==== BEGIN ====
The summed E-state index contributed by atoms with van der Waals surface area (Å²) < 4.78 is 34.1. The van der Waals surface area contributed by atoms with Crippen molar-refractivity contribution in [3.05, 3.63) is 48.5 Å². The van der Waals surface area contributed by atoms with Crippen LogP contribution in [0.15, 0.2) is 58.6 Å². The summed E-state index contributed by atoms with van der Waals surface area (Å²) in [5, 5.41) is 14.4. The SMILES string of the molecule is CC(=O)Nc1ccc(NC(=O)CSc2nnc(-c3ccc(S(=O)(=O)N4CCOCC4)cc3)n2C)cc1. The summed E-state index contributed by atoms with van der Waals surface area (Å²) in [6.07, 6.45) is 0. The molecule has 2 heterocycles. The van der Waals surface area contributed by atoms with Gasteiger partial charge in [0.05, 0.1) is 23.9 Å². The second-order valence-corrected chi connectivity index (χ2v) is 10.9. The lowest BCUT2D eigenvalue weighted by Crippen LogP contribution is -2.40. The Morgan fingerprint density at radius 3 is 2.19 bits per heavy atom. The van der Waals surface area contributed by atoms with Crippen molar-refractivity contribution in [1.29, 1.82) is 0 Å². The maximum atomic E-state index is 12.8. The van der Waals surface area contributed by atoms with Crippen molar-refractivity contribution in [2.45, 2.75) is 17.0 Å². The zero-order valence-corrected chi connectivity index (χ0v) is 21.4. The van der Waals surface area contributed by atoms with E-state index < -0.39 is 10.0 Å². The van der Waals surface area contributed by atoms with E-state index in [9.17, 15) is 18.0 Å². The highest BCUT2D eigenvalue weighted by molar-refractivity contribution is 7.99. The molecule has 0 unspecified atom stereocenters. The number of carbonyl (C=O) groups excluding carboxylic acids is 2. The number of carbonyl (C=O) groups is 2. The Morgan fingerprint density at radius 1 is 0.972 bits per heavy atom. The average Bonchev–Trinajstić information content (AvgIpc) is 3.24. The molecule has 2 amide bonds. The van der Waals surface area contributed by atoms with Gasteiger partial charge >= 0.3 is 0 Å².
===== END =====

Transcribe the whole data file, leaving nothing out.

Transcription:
The summed E-state index contributed by atoms with van der Waals surface area (Å²) < 4.78 is 34.1. The van der Waals surface area contributed by atoms with Crippen molar-refractivity contribution in [3.05, 3.63) is 48.5 Å². The van der Waals surface area contributed by atoms with Crippen LogP contribution in [0.15, 0.2) is 58.6 Å². The summed E-state index contributed by atoms with van der Waals surface area (Å²) in [5, 5.41) is 14.4. The SMILES string of the molecule is CC(=O)Nc1ccc(NC(=O)CSc2nnc(-c3ccc(S(=O)(=O)N4CCOCC4)cc3)n2C)cc1. The summed E-state index contributed by atoms with van der Waals surface area (Å²) in [6.07, 6.45) is 0. The molecule has 2 heterocycles. The van der Waals surface area contributed by atoms with Gasteiger partial charge in [0.05, 0.1) is 23.9 Å². The second-order valence-corrected chi connectivity index (χ2v) is 10.9. The lowest BCUT2D eigenvalue weighted by Crippen LogP contribution is -2.40. The Morgan fingerprint density at radius 3 is 2.19 bits per heavy atom. The van der Waals surface area contributed by atoms with Crippen molar-refractivity contribution in [1.29, 1.82) is 0 Å². The maximum atomic E-state index is 12.8. The van der Waals surface area contributed by atoms with Crippen molar-refractivity contribution in [2.45, 2.75) is 17.0 Å². The zero-order valence-corrected chi connectivity index (χ0v) is 21.4. The van der Waals surface area contributed by atoms with E-state index < -0.39 is 10.0 Å². The van der Waals surface area contributed by atoms with E-state index in [9.17, 15) is 18.0 Å². The highest BCUT2D eigenvalue weighted by molar-refractivity contribution is 7.99. The molecule has 0 unspecified atom stereocenters. The number of carbonyl (C=O) groups excluding carboxylic acids is 2. The number of carbonyl (C=O) groups is 2. The Morgan fingerprint density at radius 1 is 0.972 bits per heavy atom. The average Bonchev–Trinajstić information content (AvgIpc) is 3.24. The molecule has 2 amide bonds. The van der Waals surface area contributed by atoms with Gasteiger partial charge >= 0.3 is 0 Å².